Hawaii will pay a 5 cents refund for any beer, malt, mixed spirit or wine containers, as well as those for non-alcoholic drinks, except dairy. The containers can’t be bigger than 68 ounces, and must be made of aluminum, bi-metal, plastic, or glass.
Recycling in Idaho is an optional service that local governments or private companies provide at their discretion. The state has no waste diversion programs. Different counties have created their own programs to promote recycling. Teton County, for example, offers a corrugated cardboard pick-up service for businesses and homeowner associations, which reduces the amount of waste that goes into garbage dumpsters, resulting in fewer garbage pick-ups.
Illinois has two major recycling programs: I-Cycle and E-Cycle. The goal of the former is to find and sell all recyclable material from state agencies and to encourage the manufacturing of products from recovered materials; the latter aims to properly recycle electronic equipment, such as computers, monitors, wires, printers, phones, etc.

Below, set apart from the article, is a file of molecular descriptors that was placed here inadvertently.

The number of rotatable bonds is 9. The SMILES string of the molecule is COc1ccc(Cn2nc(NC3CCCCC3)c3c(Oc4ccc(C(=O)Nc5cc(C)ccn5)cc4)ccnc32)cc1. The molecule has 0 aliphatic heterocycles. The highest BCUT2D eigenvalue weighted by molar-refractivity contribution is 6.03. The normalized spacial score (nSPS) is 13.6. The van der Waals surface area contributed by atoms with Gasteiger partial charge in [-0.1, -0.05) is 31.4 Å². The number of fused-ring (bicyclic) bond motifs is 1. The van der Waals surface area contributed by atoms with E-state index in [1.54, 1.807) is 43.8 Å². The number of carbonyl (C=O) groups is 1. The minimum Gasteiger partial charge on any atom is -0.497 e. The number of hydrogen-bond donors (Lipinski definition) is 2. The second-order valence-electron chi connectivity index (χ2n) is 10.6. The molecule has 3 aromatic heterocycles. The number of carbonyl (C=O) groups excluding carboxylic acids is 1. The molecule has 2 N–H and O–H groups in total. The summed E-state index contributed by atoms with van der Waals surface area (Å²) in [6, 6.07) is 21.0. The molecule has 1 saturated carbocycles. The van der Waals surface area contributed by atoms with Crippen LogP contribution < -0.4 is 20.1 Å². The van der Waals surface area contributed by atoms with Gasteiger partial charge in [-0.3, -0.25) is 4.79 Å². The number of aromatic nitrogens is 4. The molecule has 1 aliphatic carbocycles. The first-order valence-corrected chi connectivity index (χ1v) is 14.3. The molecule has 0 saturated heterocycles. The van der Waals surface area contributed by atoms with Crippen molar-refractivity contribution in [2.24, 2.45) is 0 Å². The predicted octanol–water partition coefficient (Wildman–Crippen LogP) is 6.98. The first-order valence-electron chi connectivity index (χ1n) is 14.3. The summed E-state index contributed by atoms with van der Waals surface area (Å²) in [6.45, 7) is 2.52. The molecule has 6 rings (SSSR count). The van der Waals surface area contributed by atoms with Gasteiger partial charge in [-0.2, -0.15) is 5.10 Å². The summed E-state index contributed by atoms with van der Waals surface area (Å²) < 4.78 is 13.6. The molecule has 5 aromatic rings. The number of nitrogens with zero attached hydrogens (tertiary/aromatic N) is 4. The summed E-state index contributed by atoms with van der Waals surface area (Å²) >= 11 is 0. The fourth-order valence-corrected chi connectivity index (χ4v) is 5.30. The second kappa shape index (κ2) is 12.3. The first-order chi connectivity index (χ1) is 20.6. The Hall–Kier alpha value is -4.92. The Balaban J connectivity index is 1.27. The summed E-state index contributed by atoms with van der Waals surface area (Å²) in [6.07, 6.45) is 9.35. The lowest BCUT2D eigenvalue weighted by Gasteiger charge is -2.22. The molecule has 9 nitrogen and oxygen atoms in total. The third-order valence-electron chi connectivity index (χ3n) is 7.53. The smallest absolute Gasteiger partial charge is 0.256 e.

Indiana won’t pay you for every bottle you recycle, but you can still get money through the state’s Recycling Market Development Program. People working on projects with a focus on reuse, reduction, and methods to increase recyclable material collection can get grants of between $10,000 and $500,000.
The Hawkeye State will pay 5 cents for containers of beer, wine coolers, wine, liquor, carbonated soft drinks, and mineral water. It will take any sealed bottle, can, jar, or carton composed of glass, metal or plastic.